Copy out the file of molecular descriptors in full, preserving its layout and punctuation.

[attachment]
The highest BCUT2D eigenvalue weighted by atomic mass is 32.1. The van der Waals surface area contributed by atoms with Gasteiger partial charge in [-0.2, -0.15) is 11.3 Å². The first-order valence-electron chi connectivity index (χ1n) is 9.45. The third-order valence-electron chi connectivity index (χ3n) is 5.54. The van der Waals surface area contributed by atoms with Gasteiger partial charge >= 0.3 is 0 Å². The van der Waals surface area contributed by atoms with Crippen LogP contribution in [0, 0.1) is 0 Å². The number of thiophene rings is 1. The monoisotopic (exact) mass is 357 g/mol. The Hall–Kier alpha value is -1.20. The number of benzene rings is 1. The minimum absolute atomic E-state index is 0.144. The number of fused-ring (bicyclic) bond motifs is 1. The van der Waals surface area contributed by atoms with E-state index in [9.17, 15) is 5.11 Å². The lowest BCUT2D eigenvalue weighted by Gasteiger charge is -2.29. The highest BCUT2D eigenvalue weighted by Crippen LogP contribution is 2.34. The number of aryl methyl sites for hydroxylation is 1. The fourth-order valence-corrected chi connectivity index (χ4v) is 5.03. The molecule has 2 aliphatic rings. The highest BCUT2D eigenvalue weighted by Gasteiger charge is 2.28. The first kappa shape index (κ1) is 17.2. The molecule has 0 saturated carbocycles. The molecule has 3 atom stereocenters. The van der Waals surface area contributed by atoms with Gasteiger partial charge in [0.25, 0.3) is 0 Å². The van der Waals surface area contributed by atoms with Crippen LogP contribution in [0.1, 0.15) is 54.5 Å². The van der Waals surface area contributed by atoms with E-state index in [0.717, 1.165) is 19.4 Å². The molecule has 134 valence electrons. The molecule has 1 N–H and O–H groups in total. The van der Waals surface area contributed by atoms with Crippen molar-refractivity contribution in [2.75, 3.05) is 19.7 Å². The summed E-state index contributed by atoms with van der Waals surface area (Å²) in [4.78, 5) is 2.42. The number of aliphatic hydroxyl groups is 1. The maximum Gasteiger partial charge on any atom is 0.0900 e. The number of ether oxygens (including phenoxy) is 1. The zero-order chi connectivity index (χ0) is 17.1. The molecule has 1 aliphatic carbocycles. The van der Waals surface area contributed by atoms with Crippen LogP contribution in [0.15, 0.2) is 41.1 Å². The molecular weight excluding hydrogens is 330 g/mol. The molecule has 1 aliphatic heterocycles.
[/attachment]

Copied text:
The highest BCUT2D eigenvalue weighted by atomic mass is 32.1. The van der Waals surface area contributed by atoms with Gasteiger partial charge in [-0.2, -0.15) is 11.3 Å². The first-order valence-electron chi connectivity index (χ1n) is 9.45. The third-order valence-electron chi connectivity index (χ3n) is 5.54. The van der Waals surface area contributed by atoms with Gasteiger partial charge >= 0.3 is 0 Å². The van der Waals surface area contributed by atoms with Crippen LogP contribution in [0, 0.1) is 0 Å². The number of thiophene rings is 1. The monoisotopic (exact) mass is 357 g/mol. The Hall–Kier alpha value is -1.20. The number of benzene rings is 1. The minimum absolute atomic E-state index is 0.144. The number of fused-ring (bicyclic) bond motifs is 1. The van der Waals surface area contributed by atoms with E-state index in [9.17, 15) is 5.11 Å². The lowest BCUT2D eigenvalue weighted by Gasteiger charge is -2.29. The highest BCUT2D eigenvalue weighted by Crippen LogP contribution is 2.34. The number of aryl methyl sites for hydroxylation is 1. The fourth-order valence-corrected chi connectivity index (χ4v) is 5.03. The molecule has 2 aliphatic rings. The highest BCUT2D eigenvalue weighted by Gasteiger charge is 2.28. The first kappa shape index (κ1) is 17.2. The molecule has 0 saturated carbocycles. The molecule has 3 atom stereocenters. The van der Waals surface area contributed by atoms with Gasteiger partial charge in [0.25, 0.3) is 0 Å². The van der Waals surface area contributed by atoms with Crippen LogP contribution in [0.1, 0.15) is 54.5 Å². The van der Waals surface area contributed by atoms with E-state index in [0.717, 1.165) is 19.4 Å². The molecule has 134 valence electrons. The molecule has 1 N–H and O–H groups in total. The van der Waals surface area contributed by atoms with Crippen molar-refractivity contribution in [2.75, 3.05) is 19.7 Å². The summed E-state index contributed by atoms with van der Waals surface area (Å²) in [4.78, 5) is 2.42. The number of aliphatic hydroxyl groups is 1. The maximum Gasteiger partial charge on any atom is 0.0900 e. The number of ether oxygens (including phenoxy) is 1. The zero-order chi connectivity index (χ0) is 17.1. The molecule has 1 aliphatic carbocycles. The van der Waals surface area contributed by atoms with Crippen LogP contribution in [0.15, 0.2) is 41.1 Å². The molecular weight excluding hydrogens is 330 g/mol. The molecule has 1 aliphatic heterocycles.